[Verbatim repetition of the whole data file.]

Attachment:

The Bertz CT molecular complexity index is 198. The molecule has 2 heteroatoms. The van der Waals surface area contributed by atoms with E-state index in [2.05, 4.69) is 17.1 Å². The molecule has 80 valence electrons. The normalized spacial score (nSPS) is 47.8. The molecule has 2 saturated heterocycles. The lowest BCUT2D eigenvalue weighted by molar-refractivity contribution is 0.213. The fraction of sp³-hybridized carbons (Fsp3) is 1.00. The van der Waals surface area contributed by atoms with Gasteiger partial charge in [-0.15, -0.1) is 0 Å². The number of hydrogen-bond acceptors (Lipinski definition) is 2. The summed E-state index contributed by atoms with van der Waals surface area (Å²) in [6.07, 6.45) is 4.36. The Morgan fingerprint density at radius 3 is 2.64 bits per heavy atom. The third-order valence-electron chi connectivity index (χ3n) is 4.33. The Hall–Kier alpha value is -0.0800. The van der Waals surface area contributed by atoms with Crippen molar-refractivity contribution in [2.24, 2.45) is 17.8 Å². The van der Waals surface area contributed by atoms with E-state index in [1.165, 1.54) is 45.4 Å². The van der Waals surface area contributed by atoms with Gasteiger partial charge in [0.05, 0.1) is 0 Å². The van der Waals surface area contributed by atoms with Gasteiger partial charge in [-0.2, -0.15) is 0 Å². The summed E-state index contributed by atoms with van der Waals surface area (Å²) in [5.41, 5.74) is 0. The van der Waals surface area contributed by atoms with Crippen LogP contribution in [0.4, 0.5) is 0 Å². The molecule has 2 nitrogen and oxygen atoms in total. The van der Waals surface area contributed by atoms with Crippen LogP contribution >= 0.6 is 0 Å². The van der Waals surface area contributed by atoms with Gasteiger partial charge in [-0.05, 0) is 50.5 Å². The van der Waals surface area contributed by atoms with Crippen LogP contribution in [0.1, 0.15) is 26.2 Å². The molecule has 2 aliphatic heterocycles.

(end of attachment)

The Bertz CT molecular complexity index is 198. The molecule has 2 heteroatoms. The van der Waals surface area contributed by atoms with E-state index in [2.05, 4.69) is 17.1 Å². The molecule has 80 valence electrons. The normalized spacial score (nSPS) is 47.8. The molecule has 2 saturated heterocycles. The lowest BCUT2D eigenvalue weighted by molar-refractivity contribution is 0.213. The fraction of sp³-hybridized carbons (Fsp3) is 1.00. The van der Waals surface area contributed by atoms with Gasteiger partial charge in [-0.15, -0.1) is 0 Å². The number of hydrogen-bond acceptors (Lipinski definition) is 2. The summed E-state index contributed by atoms with van der Waals surface area (Å²) in [6.07, 6.45) is 4.36. The Morgan fingerprint density at radius 3 is 2.64 bits per heavy atom. The third-order valence-electron chi connectivity index (χ3n) is 4.33. The Hall–Kier alpha value is -0.0800. The van der Waals surface area contributed by atoms with Crippen molar-refractivity contribution in [2.24, 2.45) is 17.8 Å². The van der Waals surface area contributed by atoms with E-state index in [1.165, 1.54) is 45.4 Å². The van der Waals surface area contributed by atoms with Gasteiger partial charge in [0.05, 0.1) is 0 Å². The van der Waals surface area contributed by atoms with Gasteiger partial charge in [-0.2, -0.15) is 0 Å². The summed E-state index contributed by atoms with van der Waals surface area (Å²) in [5.41, 5.74) is 0. The van der Waals surface area contributed by atoms with Crippen LogP contribution in [0.4, 0.5) is 0 Å². The molecule has 2 nitrogen and oxygen atoms in total. The van der Waals surface area contributed by atoms with Crippen LogP contribution >= 0.6 is 0 Å². The van der Waals surface area contributed by atoms with Gasteiger partial charge in [-0.05, 0) is 50.5 Å². The van der Waals surface area contributed by atoms with Crippen LogP contribution in [0.1, 0.15) is 26.2 Å². The molecule has 2 aliphatic heterocycles.